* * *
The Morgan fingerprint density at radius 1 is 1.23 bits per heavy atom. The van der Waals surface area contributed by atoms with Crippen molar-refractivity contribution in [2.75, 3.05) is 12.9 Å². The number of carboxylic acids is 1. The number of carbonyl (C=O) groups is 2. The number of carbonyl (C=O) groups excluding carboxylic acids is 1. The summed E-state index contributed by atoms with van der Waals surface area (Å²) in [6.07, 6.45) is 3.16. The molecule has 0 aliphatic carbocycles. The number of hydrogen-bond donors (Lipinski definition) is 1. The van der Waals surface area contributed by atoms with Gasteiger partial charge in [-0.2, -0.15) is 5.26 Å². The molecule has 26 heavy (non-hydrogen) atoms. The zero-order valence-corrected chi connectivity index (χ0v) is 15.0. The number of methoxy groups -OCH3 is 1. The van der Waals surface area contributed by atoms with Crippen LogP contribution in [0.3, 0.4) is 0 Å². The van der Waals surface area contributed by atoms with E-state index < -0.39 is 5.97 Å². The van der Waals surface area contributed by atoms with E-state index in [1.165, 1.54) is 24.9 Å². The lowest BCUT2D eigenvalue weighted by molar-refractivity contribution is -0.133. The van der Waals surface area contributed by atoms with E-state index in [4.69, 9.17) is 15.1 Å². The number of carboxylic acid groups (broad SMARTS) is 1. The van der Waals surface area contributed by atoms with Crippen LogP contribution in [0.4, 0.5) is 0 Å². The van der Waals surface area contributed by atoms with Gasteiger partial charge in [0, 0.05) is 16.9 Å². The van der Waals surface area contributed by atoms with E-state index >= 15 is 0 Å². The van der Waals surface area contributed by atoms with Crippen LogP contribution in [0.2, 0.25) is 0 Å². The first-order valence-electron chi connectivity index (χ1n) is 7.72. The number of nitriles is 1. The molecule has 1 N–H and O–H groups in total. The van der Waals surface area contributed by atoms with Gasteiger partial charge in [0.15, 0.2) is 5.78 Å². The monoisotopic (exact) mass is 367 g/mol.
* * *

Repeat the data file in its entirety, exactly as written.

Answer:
The Morgan fingerprint density at radius 1 is 1.23 bits per heavy atom. The van der Waals surface area contributed by atoms with Crippen molar-refractivity contribution in [2.75, 3.05) is 12.9 Å². The number of carboxylic acids is 1. The number of carbonyl (C=O) groups is 2. The number of carbonyl (C=O) groups excluding carboxylic acids is 1. The summed E-state index contributed by atoms with van der Waals surface area (Å²) in [6.07, 6.45) is 3.16. The molecule has 0 aliphatic carbocycles. The number of hydrogen-bond donors (Lipinski definition) is 1. The van der Waals surface area contributed by atoms with Gasteiger partial charge in [-0.2, -0.15) is 5.26 Å². The molecule has 26 heavy (non-hydrogen) atoms. The zero-order valence-corrected chi connectivity index (χ0v) is 15.0. The number of methoxy groups -OCH3 is 1. The van der Waals surface area contributed by atoms with Crippen LogP contribution in [0.3, 0.4) is 0 Å². The van der Waals surface area contributed by atoms with E-state index < -0.39 is 5.97 Å². The van der Waals surface area contributed by atoms with E-state index in [1.165, 1.54) is 24.9 Å². The lowest BCUT2D eigenvalue weighted by molar-refractivity contribution is -0.133. The van der Waals surface area contributed by atoms with E-state index in [4.69, 9.17) is 15.1 Å². The number of carboxylic acid groups (broad SMARTS) is 1. The van der Waals surface area contributed by atoms with Crippen LogP contribution in [0.4, 0.5) is 0 Å². The van der Waals surface area contributed by atoms with Gasteiger partial charge in [0, 0.05) is 16.9 Å². The van der Waals surface area contributed by atoms with E-state index >= 15 is 0 Å². The van der Waals surface area contributed by atoms with Crippen LogP contribution in [0.2, 0.25) is 0 Å². The first-order valence-electron chi connectivity index (χ1n) is 7.72. The number of nitriles is 1. The molecule has 1 N–H and O–H groups in total. The van der Waals surface area contributed by atoms with Gasteiger partial charge in [0.15, 0.2) is 5.78 Å². The monoisotopic (exact) mass is 367 g/mol.